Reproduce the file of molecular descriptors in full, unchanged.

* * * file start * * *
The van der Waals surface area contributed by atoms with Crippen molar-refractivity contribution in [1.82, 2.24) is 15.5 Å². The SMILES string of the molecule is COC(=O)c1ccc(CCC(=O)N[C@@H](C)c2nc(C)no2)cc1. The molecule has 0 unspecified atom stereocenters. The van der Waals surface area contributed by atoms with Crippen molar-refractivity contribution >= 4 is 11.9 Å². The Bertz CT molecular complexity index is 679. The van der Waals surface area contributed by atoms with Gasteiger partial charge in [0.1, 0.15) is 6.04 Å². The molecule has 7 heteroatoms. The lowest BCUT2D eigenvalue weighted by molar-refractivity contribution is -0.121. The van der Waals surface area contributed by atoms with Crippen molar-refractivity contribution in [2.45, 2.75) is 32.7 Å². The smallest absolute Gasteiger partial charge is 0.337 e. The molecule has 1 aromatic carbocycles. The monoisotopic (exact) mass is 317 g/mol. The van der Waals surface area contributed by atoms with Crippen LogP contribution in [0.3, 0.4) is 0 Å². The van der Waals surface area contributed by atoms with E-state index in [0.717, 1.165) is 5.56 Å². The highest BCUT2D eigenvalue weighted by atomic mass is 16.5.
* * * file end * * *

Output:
The van der Waals surface area contributed by atoms with Crippen molar-refractivity contribution in [1.82, 2.24) is 15.5 Å². The SMILES string of the molecule is COC(=O)c1ccc(CCC(=O)N[C@@H](C)c2nc(C)no2)cc1. The molecule has 0 unspecified atom stereocenters. The van der Waals surface area contributed by atoms with Crippen molar-refractivity contribution >= 4 is 11.9 Å². The Bertz CT molecular complexity index is 679. The van der Waals surface area contributed by atoms with Gasteiger partial charge in [0.1, 0.15) is 6.04 Å². The molecule has 7 heteroatoms. The lowest BCUT2D eigenvalue weighted by molar-refractivity contribution is -0.121. The van der Waals surface area contributed by atoms with Crippen molar-refractivity contribution in [2.45, 2.75) is 32.7 Å². The smallest absolute Gasteiger partial charge is 0.337 e. The molecule has 1 aromatic carbocycles. The monoisotopic (exact) mass is 317 g/mol. The van der Waals surface area contributed by atoms with Crippen LogP contribution in [0.3, 0.4) is 0 Å². The van der Waals surface area contributed by atoms with E-state index in [0.717, 1.165) is 5.56 Å². The highest BCUT2D eigenvalue weighted by atomic mass is 16.5.